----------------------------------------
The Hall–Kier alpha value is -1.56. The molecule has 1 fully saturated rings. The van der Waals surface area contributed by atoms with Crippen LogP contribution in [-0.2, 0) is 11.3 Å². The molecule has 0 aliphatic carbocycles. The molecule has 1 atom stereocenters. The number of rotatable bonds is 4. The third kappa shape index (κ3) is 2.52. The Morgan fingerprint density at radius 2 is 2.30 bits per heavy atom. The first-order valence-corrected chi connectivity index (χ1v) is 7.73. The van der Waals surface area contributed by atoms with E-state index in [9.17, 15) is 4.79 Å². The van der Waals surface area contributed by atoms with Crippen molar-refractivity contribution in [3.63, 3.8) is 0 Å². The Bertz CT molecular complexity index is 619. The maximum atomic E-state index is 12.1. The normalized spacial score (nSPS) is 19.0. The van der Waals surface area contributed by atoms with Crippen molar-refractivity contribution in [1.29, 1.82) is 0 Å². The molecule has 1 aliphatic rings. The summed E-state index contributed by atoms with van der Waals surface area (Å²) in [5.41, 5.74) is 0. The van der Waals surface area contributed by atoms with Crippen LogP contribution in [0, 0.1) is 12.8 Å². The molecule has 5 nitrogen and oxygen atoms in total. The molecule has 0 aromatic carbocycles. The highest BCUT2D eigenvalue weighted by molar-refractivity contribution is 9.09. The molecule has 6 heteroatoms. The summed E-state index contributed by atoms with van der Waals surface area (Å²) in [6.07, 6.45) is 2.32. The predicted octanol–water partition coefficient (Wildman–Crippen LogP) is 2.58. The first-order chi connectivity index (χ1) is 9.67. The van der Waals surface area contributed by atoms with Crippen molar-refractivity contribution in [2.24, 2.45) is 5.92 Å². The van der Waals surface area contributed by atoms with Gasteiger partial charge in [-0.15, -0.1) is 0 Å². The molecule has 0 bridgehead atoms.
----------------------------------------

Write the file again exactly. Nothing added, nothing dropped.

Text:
The Hall–Kier alpha value is -1.56. The molecule has 1 fully saturated rings. The van der Waals surface area contributed by atoms with Crippen LogP contribution in [-0.2, 0) is 11.3 Å². The molecule has 0 aliphatic carbocycles. The molecule has 1 atom stereocenters. The number of rotatable bonds is 4. The third kappa shape index (κ3) is 2.52. The Morgan fingerprint density at radius 2 is 2.30 bits per heavy atom. The first-order valence-corrected chi connectivity index (χ1v) is 7.73. The van der Waals surface area contributed by atoms with E-state index in [9.17, 15) is 4.79 Å². The van der Waals surface area contributed by atoms with Crippen molar-refractivity contribution in [3.63, 3.8) is 0 Å². The Bertz CT molecular complexity index is 619. The maximum atomic E-state index is 12.1. The normalized spacial score (nSPS) is 19.0. The van der Waals surface area contributed by atoms with Crippen molar-refractivity contribution in [1.29, 1.82) is 0 Å². The molecule has 1 aliphatic rings. The summed E-state index contributed by atoms with van der Waals surface area (Å²) in [5.41, 5.74) is 0. The van der Waals surface area contributed by atoms with Crippen LogP contribution in [0, 0.1) is 12.8 Å². The molecule has 5 nitrogen and oxygen atoms in total. The molecule has 0 aromatic carbocycles. The highest BCUT2D eigenvalue weighted by molar-refractivity contribution is 9.09. The molecule has 6 heteroatoms. The summed E-state index contributed by atoms with van der Waals surface area (Å²) in [6.07, 6.45) is 2.32. The predicted octanol–water partition coefficient (Wildman–Crippen LogP) is 2.58. The first-order chi connectivity index (χ1) is 9.67. The van der Waals surface area contributed by atoms with Crippen molar-refractivity contribution in [2.24, 2.45) is 5.92 Å². The van der Waals surface area contributed by atoms with Gasteiger partial charge in [-0.15, -0.1) is 0 Å². The molecule has 0 bridgehead atoms.